Housing Growth Stagnates in Boston Suburbs

Boston economists are sounding the alarm: while the city itself is adding plenty of housing, there's not a lot happening in the suburbs. That may adversely affect older folks who want to sell and younger people looking to buy.
November 30, 2017, 10am PST | Philip Rojc | @PhilipRojc
Share Tweet LinkedIn Email Comments
Bill Damon

Tim Logan discusses work by Northeastern University economist Barry Bluestone, who argues that as central Boston adds more housing, "working families are being priced out by graduate students and young professionals, while too little is being built in more-affordable areas."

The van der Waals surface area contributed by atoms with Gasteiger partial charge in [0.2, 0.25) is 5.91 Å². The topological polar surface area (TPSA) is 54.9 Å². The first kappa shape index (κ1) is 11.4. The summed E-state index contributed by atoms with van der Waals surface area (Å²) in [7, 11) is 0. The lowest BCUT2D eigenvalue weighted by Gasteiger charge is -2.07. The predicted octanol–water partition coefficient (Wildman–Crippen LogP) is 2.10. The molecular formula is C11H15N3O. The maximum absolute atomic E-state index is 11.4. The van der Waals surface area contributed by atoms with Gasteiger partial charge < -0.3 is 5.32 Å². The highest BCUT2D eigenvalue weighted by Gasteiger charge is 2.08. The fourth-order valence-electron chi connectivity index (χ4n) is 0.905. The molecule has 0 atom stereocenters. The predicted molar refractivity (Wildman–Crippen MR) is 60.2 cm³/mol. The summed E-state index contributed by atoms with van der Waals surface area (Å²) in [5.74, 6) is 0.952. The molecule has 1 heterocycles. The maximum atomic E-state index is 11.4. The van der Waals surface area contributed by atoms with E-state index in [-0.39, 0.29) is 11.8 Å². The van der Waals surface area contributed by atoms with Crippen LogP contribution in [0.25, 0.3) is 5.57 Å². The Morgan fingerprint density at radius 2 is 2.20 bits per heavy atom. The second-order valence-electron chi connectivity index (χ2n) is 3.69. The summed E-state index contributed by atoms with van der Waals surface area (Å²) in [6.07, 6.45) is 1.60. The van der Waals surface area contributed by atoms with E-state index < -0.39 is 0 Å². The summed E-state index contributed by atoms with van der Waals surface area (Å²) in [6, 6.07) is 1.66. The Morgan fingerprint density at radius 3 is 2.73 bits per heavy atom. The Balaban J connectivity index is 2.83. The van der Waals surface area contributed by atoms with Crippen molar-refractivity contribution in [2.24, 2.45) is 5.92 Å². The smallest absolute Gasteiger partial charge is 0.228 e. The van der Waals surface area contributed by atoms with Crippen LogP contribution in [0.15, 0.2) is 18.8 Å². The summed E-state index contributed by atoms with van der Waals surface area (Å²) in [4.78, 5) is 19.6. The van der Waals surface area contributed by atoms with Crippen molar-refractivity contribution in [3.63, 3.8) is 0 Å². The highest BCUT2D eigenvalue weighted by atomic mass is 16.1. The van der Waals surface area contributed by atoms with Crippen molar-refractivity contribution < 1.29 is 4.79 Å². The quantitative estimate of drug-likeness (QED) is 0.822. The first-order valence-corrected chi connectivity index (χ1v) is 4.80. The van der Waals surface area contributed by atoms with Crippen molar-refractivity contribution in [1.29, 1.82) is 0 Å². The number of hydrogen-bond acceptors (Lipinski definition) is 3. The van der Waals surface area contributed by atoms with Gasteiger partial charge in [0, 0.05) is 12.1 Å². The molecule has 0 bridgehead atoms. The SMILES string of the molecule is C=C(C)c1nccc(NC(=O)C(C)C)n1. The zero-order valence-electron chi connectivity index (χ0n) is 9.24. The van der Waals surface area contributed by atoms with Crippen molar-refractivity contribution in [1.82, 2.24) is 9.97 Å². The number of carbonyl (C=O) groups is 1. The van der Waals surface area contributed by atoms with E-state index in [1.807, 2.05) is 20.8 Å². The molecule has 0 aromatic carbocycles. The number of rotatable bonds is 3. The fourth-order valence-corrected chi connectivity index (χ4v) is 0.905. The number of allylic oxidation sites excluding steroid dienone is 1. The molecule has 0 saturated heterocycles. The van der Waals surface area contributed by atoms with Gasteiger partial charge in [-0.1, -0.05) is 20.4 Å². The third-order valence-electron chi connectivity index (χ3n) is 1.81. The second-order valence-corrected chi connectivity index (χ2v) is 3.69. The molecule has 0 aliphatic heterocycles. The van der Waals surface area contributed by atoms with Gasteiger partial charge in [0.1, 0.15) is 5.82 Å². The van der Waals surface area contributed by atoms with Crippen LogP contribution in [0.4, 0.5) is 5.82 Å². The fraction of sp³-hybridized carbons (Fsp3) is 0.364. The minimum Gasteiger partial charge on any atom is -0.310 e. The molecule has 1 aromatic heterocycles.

Boston's share of the region's construction, Logan writes, has nearly doubled since 2012. "While a handful of towns — from Plymouth to Framingham to Chelmsford — have added large amounts of housing in the past few years, most towns near Boston have added very little, especially in the form of modestly priced apartment and condo buildings."

Already unaffordable to many, the area's real estate market may pay the price down the line. "[Building too little housing is] a mistake, Bluestone said, and one that many towns will realize only when aging baby boomers want to sell their single-family homes but have nowhere smaller to move to. Those folks will either stay put, which will prevent needed housing from coming onto the market, or uproot entirely and leave the area for a lack of somewhere suitable to live."
Full Story:
Published on Tuesday, November 28, 2017 in The Boston Globe
Share Tweet LinkedIn Email